θ, θ is the angular displacement and angular velocity of the beam, respectively. γ, γ is the elastic displacement and velocity of the beam endpoint, respectively. Y is the total displacement and velocity of the beam endpoint. According to the principle of PD feedback control, the control law is u = − KY = − KCX. Where K = (kpkυ). kp, kυ is calculated by formulas (4) and (5). We substitute the above formula into (14) to get: X=(A0BKC)XA=A0BKC \matrix{{X = ({A_0} - BKC)X} \hfill \cr {A = {A_0} - BKC} \hfill \cr}

X=eAtX0u=KCX=KCAtX0 \matrix{{X = {e^{At}}{X_0}} \hfill \cr {u = KCX = K{C^{At}}{X_0}} \hfill \cr} can be solved by formula (15). Then the energy performance index of the vibration consumption of the control system is: J=120uTudt=X0T(120eATtCTKTKCeAtdt)X0 J = {1 \over 2}\int_0^\infty {{u^T}udt = X_0^T\left({{1 \over 2}\int_0^\infty {{e^{{A^T}t}}{C^T}{K^T}KC{e^{At}}dt}} \right){X_0}} .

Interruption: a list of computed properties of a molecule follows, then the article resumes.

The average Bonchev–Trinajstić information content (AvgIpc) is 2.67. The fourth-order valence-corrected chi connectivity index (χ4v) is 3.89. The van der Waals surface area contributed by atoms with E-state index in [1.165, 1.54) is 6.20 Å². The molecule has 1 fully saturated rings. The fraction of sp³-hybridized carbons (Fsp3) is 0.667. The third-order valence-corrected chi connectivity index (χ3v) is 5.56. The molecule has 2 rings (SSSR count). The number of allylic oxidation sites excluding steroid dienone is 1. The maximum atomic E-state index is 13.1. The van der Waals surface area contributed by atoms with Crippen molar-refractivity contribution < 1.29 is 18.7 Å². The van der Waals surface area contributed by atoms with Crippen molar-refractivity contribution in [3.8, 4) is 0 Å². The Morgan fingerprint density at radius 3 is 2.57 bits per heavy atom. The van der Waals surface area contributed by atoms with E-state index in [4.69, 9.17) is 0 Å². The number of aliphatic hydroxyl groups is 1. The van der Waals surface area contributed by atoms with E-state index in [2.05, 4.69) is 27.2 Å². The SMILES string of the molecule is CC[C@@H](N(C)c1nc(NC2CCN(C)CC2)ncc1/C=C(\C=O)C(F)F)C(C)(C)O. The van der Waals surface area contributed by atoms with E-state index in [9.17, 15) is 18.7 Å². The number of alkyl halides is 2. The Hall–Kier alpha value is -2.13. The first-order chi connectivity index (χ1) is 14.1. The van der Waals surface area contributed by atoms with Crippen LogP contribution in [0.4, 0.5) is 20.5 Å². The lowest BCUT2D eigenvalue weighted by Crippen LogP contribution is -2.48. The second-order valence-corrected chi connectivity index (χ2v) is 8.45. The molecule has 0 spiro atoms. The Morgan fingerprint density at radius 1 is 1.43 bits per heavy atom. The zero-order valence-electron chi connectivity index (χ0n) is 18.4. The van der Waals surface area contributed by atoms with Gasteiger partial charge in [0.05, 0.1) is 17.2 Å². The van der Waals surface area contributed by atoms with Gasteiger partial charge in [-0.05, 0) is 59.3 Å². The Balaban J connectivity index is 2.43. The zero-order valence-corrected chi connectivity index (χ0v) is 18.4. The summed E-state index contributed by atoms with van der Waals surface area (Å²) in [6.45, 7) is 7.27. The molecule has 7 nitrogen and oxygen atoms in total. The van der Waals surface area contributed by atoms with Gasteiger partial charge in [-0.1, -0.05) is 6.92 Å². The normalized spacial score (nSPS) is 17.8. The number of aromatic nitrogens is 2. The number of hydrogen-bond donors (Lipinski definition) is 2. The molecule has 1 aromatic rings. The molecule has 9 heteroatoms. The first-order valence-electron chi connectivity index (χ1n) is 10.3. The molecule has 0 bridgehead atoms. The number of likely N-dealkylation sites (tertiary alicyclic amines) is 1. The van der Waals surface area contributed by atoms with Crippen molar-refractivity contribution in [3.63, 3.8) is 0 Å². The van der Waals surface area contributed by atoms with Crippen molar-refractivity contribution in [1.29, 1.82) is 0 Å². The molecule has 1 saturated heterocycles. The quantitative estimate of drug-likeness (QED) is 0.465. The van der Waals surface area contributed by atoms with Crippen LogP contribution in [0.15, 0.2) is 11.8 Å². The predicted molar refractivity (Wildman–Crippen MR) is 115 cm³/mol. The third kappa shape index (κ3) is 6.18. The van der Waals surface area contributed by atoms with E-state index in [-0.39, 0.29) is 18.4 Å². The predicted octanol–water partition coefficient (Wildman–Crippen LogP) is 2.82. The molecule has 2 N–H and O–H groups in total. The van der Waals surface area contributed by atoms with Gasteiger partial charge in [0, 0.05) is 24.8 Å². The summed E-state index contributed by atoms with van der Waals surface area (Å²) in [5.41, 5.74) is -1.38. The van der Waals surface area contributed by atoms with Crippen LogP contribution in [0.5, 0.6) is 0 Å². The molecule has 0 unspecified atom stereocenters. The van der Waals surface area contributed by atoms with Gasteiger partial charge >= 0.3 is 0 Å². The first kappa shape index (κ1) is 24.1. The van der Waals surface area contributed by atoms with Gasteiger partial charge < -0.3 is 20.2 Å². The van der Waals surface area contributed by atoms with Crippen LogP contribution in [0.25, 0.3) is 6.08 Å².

To calculate J, you must first specify the initial value X0. For the convenience of calculation, we assume that X0 is randomly distributed on the 2n dimensional unit sphere. And use the average performance function Jμ of Levine and Athans to express J: J=12tr[0eATtCTKTKCeAtdt]=12tr[P] J = {1 \over 2}tr\left[{\int_0^\infty {{e^{{A^T}t}}{C^T}{K^T}KC{e^{At}}dt}} \right] = {1 \over 2}tr[P] . Where [P]=0eATtCTKTKCeAtdt [P] = \int_0^\infty {{e^{{A^T}t}}{C^T}{K^T}KC{e^{At}}dt} . We can obtain PA + ATP + CT KT KC = 0 by solving the following Lyapunov equation. For this reason, this article takes the first-order natural frequency and energy performance index as the objective function [8]. The optimized expression is as follows: FindX=[HBC]TXRn \matrix{{FindX = {{[HBC]}^T}} \hfill & {X \in {R^n}} \hfill \cr} MinF=λ1W/W0+λ2J/J0 MinF = {\lambda _1}W/{W_0} + {\lambda _2}J/{J_0}